TreShaun Clark didn’t have to look far to find a father figure when he arrived on the Liberty campus over the summer. All he had to do was glance to the other end of the defensive line.
Clark’s emergence as a bonafide pass-rushing threat in his freshman season coincides with redshirt senior Jessie Lemonier becoming a mentor to the Danville native. Lemonier has spent this season grooming Clark to take the baton as the defensive end who never takes a play off and is constantly around the ball.
“He’s taken me under his wing a lot, like tremendously. He’s been like the player that I really look up to,” Clark said “I actually do call him my dad on and off the field. When I mess up, he’s always there to tell me what I did wrong, and when I’m there working on pass rush moves, he’s there to tell me what I need to do better or how hard I need to go.
“He’s just really been there to be my motivation because I want to be as good as he is. He’s just been there for me to help me keep pushing myself and to get better each day. He’s been a great help.”
Lemonier, who is playing in his final game at Williams Stadium at 2 p.m. Saturday against New Mexico State, has made his impact felt through his two seasons in a Liberty uniform after transferring from Ventura College.
The 6-foot-3, 240-pound Lemonier has racked up 123 tackles, 26 tackles for a loss and 18.5 sacks through 23 games sporting the Flames’ red, white and blue uniform.
Flames coach Hugh Freeze, defensive coordinator Scott Symons and defensive line coach Josh Aldridge immediately identified Lemonier as a leader and impact player in the spring practices. They raved about his motor, his football intelligence and ability to lead in the locker room.
Lemonier has maintained that fierce play during this season — he is third on the team with 68 tackles and leads the team with 12.5 tackles for a loss and 8.5 sacks — and has used that fighting example as a base for Clark’s work ethic.
“That should be the standard. I wanted to bring my ideology basically into it, how my parents brought me up — always work hard just no matter what. Just go as hard as you can every single day because you have people relying on you,” Lemonier said. “I want people to instill that in their lives and basically think, 'If he can do it, then I can do it.' It’s just all about a mental thing and that you’ve just got to really overcome and keep fighting through the battles.”
Clark quickly picked up on Lemonier’s guidance during training camp and was listed as the redshirt senior’s backup at the Bandit position heading into the opener against Syracuse.
It was during that game when Clark realized he was on the right track.
“I would say the realization for me came the first game we had when we played Syracuse. My first play in the game, I actually got a tackle for a loss, and it was honestly a shock to me because I was like, ‘My first play of the game and I just got a tackle,’” Clark said. “My adrenaline was running, and I just realized that this was an opportunity that God gave me and He put me here for a reason, so I can be just as good as anybody else out there. I realized then that if I apply myself and I actually give it my all here, then I can be an impact to the team.”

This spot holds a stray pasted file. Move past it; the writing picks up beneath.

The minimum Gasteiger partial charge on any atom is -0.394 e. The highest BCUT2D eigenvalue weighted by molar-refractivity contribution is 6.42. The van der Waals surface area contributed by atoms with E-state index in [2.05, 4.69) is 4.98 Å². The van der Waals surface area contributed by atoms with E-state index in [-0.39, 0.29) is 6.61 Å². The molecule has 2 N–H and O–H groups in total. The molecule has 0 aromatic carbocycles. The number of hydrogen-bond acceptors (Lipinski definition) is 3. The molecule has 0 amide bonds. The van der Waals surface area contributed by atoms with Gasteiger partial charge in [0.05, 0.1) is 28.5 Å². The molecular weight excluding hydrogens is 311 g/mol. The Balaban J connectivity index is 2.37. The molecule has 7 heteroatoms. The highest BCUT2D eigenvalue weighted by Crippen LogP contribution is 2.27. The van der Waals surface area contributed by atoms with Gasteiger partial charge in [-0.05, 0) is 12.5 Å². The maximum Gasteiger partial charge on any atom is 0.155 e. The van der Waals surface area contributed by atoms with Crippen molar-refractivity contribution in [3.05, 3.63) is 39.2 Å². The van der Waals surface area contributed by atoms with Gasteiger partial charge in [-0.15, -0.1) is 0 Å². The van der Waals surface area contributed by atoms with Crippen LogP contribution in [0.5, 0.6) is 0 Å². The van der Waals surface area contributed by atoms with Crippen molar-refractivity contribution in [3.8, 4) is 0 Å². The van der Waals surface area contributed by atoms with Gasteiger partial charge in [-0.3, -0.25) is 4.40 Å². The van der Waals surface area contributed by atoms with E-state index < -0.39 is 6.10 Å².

Clark has appeared in every game this season and started each of the past five contests at defensive end. He has racked up 30 tackles (19 solo), 7.5 tackles for a loss and 4.5 sacks.
“[You'll] be hard-pressed to [find whether] there’s a whole lot better [freshman] D-ends doing what he’s doing in the country,” Symons said. “Plays hard, plays with a great motor, talented, smart. He’s a complete player. Not that he’s a complete player physically, but he has the intangibles you want for a guy. He’s hungry and he’s humble, and I think that’s why he’s had the success that he’s had.”
Clark grew up in Danville and moved with his family to Georgia before they finally settled in Florida, where he attended Cape Coral High School.
The 6-foot-3, 230-pound Clark was a star on the gridiron and also shined on the track and field team. He ran the 100- and 200-meter dashes, ran a leg in both the 4x100 and 4x400 relays, and threw the shot put.
Clark said the constant running and conditioning helped him to quickly become conditioned to play at the Football Bowl Subdivision level. That work ethic, coupled with learning from Lemonier, made it easier for Aldridge to move Clark over from Bandit to defensive end when the unit needed a spark.
“It’s a great feeling, and it’s a great opportunity for me,” Clark said. “I honestly didn’t even think that I would be second string when I first got here, then they told me I was second string behind Jessie. That was enough for me. I’m like, I’m getting playing time, and that’s enough for me. At least I’m on the field.
“Then as the season progressed, Coach [Aldridge] told me that we’re going to try you at end, and end was like the opposite side of the line that I was playing. It was different for me, but I learned it pretty quick and just adapted to it. It’s been a good experience. But I didn’t think I would ever be starting.”